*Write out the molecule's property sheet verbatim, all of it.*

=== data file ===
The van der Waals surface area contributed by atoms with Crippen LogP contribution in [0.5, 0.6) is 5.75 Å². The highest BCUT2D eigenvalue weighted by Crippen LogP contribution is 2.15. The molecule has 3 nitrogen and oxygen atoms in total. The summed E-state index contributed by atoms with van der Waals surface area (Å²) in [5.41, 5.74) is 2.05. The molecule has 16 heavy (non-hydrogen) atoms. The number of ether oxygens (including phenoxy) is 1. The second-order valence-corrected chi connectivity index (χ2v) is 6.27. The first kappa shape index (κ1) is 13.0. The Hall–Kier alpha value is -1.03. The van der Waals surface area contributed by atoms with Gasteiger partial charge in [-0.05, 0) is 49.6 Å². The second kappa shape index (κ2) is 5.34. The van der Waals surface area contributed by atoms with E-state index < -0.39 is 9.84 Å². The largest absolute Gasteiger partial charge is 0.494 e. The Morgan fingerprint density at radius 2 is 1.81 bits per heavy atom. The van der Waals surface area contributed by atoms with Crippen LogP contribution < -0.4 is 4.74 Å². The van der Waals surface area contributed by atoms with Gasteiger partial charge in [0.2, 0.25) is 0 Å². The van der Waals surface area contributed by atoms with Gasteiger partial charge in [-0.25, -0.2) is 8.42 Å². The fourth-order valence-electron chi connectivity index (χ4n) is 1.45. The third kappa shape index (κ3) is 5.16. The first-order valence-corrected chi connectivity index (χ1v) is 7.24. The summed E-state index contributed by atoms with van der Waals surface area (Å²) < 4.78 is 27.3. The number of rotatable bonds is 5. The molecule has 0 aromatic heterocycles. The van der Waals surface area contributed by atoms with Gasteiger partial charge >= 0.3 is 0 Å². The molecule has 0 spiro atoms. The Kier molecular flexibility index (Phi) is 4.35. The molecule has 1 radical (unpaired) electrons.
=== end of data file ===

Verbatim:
The van der Waals surface area contributed by atoms with Crippen LogP contribution in [0.5, 0.6) is 5.75 Å². The highest BCUT2D eigenvalue weighted by Crippen LogP contribution is 2.15. The molecule has 3 nitrogen and oxygen atoms in total. The summed E-state index contributed by atoms with van der Waals surface area (Å²) in [5.41, 5.74) is 2.05. The molecule has 16 heavy (non-hydrogen) atoms. The number of ether oxygens (including phenoxy) is 1. The second-order valence-corrected chi connectivity index (χ2v) is 6.27. The first kappa shape index (κ1) is 13.0. The Hall–Kier alpha value is -1.03. The van der Waals surface area contributed by atoms with Gasteiger partial charge in [-0.05, 0) is 49.6 Å². The second kappa shape index (κ2) is 5.34. The van der Waals surface area contributed by atoms with E-state index < -0.39 is 9.84 Å². The largest absolute Gasteiger partial charge is 0.494 e. The Morgan fingerprint density at radius 2 is 1.81 bits per heavy atom. The van der Waals surface area contributed by atoms with Crippen LogP contribution < -0.4 is 4.74 Å². The van der Waals surface area contributed by atoms with Gasteiger partial charge in [0.2, 0.25) is 0 Å². The van der Waals surface area contributed by atoms with Gasteiger partial charge in [-0.25, -0.2) is 8.42 Å². The fourth-order valence-electron chi connectivity index (χ4n) is 1.45. The third kappa shape index (κ3) is 5.16. The first-order valence-corrected chi connectivity index (χ1v) is 7.24. The summed E-state index contributed by atoms with van der Waals surface area (Å²) < 4.78 is 27.3. The number of rotatable bonds is 5. The molecule has 0 aromatic heterocycles. The van der Waals surface area contributed by atoms with Gasteiger partial charge >= 0.3 is 0 Å². The molecule has 0 spiro atoms. The Kier molecular flexibility index (Phi) is 4.35. The molecule has 1 radical (unpaired) electrons.